Transport overall is the biggest UK source of CO2 emissions (36% in 2018), the next highest sector is Electricity supply (19% in 2018). UPC takes an innovative look at what can be done quickly in the transport sector to reduce CO2, rather than taking a slow conventional approach.
Based on 2018 UK Government data and CAA data and passenger surveys.
Logically international air travel and shipping should be included in all national carbon emission figures. For historic reasons, this key element is currently grouped separately from national statistics. UPC have worked with CAA data to identify the percentage of passengers terminating in the UK and the total number of passenger movements to calculate the 0.82t per year per head figure.
Similar logic was used with UK port shipping tonnage data, less UK transport tonnage, to calculate CO2 giving 0.13t per head per year.
What can be done quickly in transport to slash UK CO2e emissions?
UPC generated a simple automotive model to predict both fuel economy (miles per gallon) and the related CO2 gm per km. In fixed speed driving the key drag elements involved are rolling resistance from tyres and aerodynamic drag from a combination of vehicle geometric form and frontal area.
Low vehicle weight is a key element in burning less fuel during acceleration phases and going uphill. However, on long journeys going uphill is followed by coasting down hill, which balances out fuel consumption.
Looking at a basket of six vehicles fuel economy (MPG) modelled by UPC, it is clear that real world fuel economy is less than the new WLTP method of testing. The average from the six vehicles is that real world data is 84% of the WLTP test data – a very poor correlation.
However, looking at the modelled data at 70 mph steady flat driving, the correlation is very good to real world data. Global average of 49.7 mpg (101%) predicted versus 49.0 mpg actual real world data. The conclusion is that emissions and mpg data would be better gathered at a steady state 70 mph on a test track than under the complicated and expensive WLTP methods.
Idea #1. Reduce the national speed limit from 70 mph to 50 mph then CO2 emissions, according to the UPC model, would reduce to 62% of the current level. This immediate and low-cost measure has the potential to reduce the UK CO2 per head from 7.68t to 7t per head per year, a 9% national reduction overnight.
Light, small efficient engined, small-sized cars with low Cd (aero drag) will reduce CO2 emissions, and should be low tax. The VW Lupo 3L (Litres per 100 km) made in 2000 carried 4 people and achieved (94 mpg, probably 80+ mpg actual) and is a good example.
The current 2019 VW Golf GTE is possibly achieving 88 mpg in actual driving (What Car). Both of these are much, much better city cars than any of the hybrid vehicles currently available (typically achieving 60 mpg city, but 40 mpg extra urban), which are given false carbon tax advantages by the UK Government.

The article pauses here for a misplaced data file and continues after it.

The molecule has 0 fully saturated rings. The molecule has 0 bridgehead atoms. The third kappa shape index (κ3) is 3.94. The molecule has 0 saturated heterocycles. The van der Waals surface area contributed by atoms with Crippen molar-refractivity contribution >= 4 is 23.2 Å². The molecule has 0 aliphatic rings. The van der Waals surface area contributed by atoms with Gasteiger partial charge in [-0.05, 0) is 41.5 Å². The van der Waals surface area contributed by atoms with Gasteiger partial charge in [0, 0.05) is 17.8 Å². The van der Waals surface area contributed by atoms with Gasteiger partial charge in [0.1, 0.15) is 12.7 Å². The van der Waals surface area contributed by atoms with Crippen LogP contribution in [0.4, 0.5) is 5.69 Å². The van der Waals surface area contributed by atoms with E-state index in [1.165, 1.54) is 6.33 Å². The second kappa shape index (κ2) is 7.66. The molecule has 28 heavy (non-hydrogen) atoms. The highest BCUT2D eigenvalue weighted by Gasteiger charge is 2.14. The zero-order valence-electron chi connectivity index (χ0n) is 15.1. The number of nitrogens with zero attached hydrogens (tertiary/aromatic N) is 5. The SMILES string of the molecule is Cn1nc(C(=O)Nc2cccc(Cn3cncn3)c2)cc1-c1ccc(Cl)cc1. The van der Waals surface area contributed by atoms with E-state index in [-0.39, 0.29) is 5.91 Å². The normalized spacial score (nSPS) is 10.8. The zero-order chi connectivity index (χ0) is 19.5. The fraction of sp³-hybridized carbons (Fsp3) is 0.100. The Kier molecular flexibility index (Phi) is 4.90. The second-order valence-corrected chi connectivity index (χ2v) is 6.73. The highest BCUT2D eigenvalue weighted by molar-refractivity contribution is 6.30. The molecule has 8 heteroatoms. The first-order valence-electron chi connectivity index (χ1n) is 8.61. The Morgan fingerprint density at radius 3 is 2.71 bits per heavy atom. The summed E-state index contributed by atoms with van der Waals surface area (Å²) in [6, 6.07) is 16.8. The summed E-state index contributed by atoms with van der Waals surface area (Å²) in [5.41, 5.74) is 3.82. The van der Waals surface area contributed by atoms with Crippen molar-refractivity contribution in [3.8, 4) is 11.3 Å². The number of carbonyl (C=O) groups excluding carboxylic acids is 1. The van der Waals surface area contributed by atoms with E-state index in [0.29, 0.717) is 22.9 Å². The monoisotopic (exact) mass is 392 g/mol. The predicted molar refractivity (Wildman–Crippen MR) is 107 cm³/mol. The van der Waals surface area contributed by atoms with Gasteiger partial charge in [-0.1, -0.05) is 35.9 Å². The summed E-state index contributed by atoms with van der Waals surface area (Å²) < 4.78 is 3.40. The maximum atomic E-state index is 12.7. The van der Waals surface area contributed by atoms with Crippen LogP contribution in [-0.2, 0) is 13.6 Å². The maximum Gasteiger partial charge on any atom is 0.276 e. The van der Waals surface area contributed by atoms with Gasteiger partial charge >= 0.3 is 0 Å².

There should be a level playing field for fossil fuel vehicles. The facts are simple, the higher the actual mpg, the lower the actual emissions. It would be fairest and simplest to stop all EV purchase grants and PHEV and Hybrid business-use kick backs, and put all the tax into fuel purchase.
Idea #2. The more fossil fuel the individual buys, the more they pay in carbon emission tax. Fair and simple.
So assuming that idea #2 was implemented, what would be the best way of further reducing carbon emissions quickly?
Idea #3. The UPC answer is transport modal shift to trains, plus car sharing, both of which can be done quickly, cheaply and simply.
The low carbon solution to reducing transport emissions is to encourage people to move from single occupancy cars to:
Multiple occupancy cars – as you can divide the CO2 per head by 2 or 3 or 4 – huge savings. A small diesel car with 4 people on board achieving 60 mpg on a journey is emitting 29 gm CO2 per km.
Websites and apps already exist to encourage car sharing. The UK Government should take action to make these safer for all users sharing cars.
Using existing trains more efficiently — spending fuel carbon tax money to increase occupancy on the trains with people who otherwise would be doing longer single occupancy car journeys is the goal. Currently UK high speed trains emit on average 49 gm CO2 per head per km*, this is calculated typically at 40% occupancy. Fill the trains up and the emissions per head reduce pro rata, perhaps to 25 gm CO2 per head per km. See UPC summary table above based on a UK high speed train CO2 model.
Note: *BEV’s currently emit between 50 and 60 gm CO2 per km, single occupancy. More than a UK train average per passenger km calculated at 40% occupancy.
Free station car parking should be included in long journey ticket prices, and it should cost no more than the fuel and running cost (not depreciation) of a single occupant family car. Longer-term UK Government transport investments could made for larger secure car parks with ANPR at existing and new hub rail stations outside the city centres. These improved station car parks would better link rail to the road network, which has replaced the old branch rail line network.
Adding the 3 UPC ideas together, it is estimated to reduce the CO2 from transport to between 14 to 20% of that in 2018. The overall effect could take 7.68t to 6.73t CO2e per head per year. Overall a 12% UK National CO2e saving.
Neither idea needs long-term high-cost infrastructure change or large-scale Government investment to achieve – so they could be introduced in 10’s of months not years.